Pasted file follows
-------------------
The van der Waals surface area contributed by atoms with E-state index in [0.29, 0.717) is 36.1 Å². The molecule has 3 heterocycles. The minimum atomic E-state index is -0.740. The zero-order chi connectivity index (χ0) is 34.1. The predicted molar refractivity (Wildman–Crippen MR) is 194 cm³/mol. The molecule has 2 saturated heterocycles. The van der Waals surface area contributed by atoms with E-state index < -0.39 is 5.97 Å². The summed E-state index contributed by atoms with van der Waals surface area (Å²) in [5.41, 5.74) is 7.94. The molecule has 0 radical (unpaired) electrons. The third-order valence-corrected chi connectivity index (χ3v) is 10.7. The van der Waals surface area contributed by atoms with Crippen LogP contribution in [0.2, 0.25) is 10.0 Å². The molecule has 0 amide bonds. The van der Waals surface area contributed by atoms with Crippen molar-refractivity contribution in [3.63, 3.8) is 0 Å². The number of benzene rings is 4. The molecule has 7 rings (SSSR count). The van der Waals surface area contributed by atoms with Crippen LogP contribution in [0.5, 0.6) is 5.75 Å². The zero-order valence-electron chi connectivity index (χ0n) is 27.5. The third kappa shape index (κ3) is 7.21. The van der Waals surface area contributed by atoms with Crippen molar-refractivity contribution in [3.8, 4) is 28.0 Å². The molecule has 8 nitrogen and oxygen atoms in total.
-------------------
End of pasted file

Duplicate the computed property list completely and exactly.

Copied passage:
The van der Waals surface area contributed by atoms with E-state index in [0.29, 0.717) is 36.1 Å². The molecule has 3 heterocycles. The minimum atomic E-state index is -0.740. The zero-order chi connectivity index (χ0) is 34.1. The predicted molar refractivity (Wildman–Crippen MR) is 194 cm³/mol. The molecule has 2 saturated heterocycles. The van der Waals surface area contributed by atoms with E-state index < -0.39 is 5.97 Å². The summed E-state index contributed by atoms with van der Waals surface area (Å²) in [5.41, 5.74) is 7.94. The molecule has 0 radical (unpaired) electrons. The third-order valence-corrected chi connectivity index (χ3v) is 10.7. The van der Waals surface area contributed by atoms with Crippen LogP contribution in [0.2, 0.25) is 10.0 Å². The molecule has 0 amide bonds. The van der Waals surface area contributed by atoms with Crippen molar-refractivity contribution in [3.63, 3.8) is 0 Å². The number of benzene rings is 4. The molecule has 7 rings (SSSR count). The van der Waals surface area contributed by atoms with Crippen LogP contribution in [0.5, 0.6) is 5.75 Å². The zero-order valence-electron chi connectivity index (χ0n) is 27.5. The third kappa shape index (κ3) is 7.21. The van der Waals surface area contributed by atoms with Crippen molar-refractivity contribution in [3.8, 4) is 28.0 Å². The molecule has 8 nitrogen and oxygen atoms in total.